The NJQF, the non-junk quick fix, it is a quick and easy meal that you have ready when things go sideways. So, this is the meal that you’ve always got on hand, so that in a pinch, you know you’ve got yourself covered. And, there’s a few things that qualify your NJQF. Okay?

First, it’s generally healthy, so that it keeps you from going through the drive-thru for a burger and fries. Second, it’s quick. The whole idea is to get it done and get it done fast, so that you can get back to whatever is turning your schedule upside down.

Third, you always have the ingredients on hand. This is stuff that is always on your grocery list, you always have it in the house so that it is ready to go. That’s the whole point. And then, last but not least, this is optional, it does not have to be pretty. In fact, generally, it doesn’t look pretty; it’s pulled together and it’s dinner, or it’s lunch in my case.

So, for me, my NJQF is egg whites, two pieces of Ezekiel® toast, and an entire bag of frozen broccoli. Once I heat it up, I literally douse the broccoli in sriracha. I’ll be the first to admit that this is unconventional and I have a problem with sriracha. But the point is this, while the meal is not pulled together, we always have those things in the house. We always have egg whites, there’s always broccoli, and there’s always Ezekiel toast. So, I know that in a pinch, when things are going crazy, that’s what I go to.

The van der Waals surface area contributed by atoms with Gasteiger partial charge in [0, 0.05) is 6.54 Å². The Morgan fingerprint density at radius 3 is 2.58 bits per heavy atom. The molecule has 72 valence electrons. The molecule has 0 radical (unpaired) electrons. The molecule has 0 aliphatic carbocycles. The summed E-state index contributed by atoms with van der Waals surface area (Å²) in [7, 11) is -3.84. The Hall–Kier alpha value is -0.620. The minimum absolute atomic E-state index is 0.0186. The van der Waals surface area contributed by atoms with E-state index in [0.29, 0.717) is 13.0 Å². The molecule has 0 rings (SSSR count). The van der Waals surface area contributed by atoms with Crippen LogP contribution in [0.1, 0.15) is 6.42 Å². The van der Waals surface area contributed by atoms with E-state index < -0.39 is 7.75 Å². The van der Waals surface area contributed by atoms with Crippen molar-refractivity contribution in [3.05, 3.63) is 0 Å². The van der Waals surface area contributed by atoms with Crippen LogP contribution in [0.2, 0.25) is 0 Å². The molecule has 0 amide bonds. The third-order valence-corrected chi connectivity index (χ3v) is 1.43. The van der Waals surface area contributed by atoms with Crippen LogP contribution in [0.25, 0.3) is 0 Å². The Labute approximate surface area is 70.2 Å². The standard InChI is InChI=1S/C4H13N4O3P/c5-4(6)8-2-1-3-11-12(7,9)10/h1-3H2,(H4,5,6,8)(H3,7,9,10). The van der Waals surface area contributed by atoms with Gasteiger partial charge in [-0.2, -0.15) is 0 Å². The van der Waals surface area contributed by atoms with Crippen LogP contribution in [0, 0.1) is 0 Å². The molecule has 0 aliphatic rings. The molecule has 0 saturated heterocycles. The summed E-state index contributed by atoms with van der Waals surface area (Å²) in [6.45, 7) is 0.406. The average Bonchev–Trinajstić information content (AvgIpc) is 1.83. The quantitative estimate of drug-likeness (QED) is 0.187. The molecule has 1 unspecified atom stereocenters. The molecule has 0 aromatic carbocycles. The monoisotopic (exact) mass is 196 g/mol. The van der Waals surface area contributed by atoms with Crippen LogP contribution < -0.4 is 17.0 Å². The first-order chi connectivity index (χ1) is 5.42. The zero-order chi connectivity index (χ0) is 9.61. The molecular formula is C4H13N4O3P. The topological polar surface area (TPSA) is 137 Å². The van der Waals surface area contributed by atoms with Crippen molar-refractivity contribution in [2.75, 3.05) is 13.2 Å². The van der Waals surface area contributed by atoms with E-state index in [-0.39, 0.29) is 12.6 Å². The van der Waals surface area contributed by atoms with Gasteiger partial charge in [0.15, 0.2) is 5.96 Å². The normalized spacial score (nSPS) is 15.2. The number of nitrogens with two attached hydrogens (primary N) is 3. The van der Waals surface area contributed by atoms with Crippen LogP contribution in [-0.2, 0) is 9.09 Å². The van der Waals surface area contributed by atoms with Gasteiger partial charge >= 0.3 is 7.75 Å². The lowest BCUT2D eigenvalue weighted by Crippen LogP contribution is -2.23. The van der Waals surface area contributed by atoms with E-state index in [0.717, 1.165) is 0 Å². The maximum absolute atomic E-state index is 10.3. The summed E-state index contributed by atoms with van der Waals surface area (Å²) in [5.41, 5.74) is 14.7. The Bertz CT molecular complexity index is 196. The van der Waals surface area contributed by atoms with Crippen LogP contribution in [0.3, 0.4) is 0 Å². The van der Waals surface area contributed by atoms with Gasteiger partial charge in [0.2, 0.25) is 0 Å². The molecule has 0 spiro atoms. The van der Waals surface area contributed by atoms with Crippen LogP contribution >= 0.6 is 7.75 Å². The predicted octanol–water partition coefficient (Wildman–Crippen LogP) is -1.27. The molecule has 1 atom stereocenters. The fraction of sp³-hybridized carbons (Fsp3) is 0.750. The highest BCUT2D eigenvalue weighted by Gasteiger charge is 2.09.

Try and come up with this for yourself and for your family. What’s something that you can make your MJQF, your non-junk quick fix, you can pull it together in no time and get back to your day? So, I would love it… If you have these things, share it in the comments to the show. I’m always looking for new, fast, easy ideas. All right? There’s your quick tip.

But today, the big stuff we’re going to talk about, is feeling your feelings. Okay, so I am going to stop right there because I can feel the sigh coming on. Because that’s what I did, when I learned about feeling my feelings. I know that feeling your feelings doesn’t sound like fun, but that’s okay. And you do it anyway, because like dead lifts, feeling your feelings will make you stronger.

I said it before, anytime I can find a strength training analogy, I’m going to toss it in there. So here is one, I couldn’t pass it up. Let me clarify a couple of things from the get-go. Feeling your feelings does not make you weak. Feeling your feelings does not make you weak. In fact, it’s the exact opposite.

When you practice feeling your feelings, and know that you’re capable of handling any feeling and come out okay on the other side, because you’ve got your own back, that is where the money’s at. That’s growth. That’s confidence. And that, is absolutely awesome.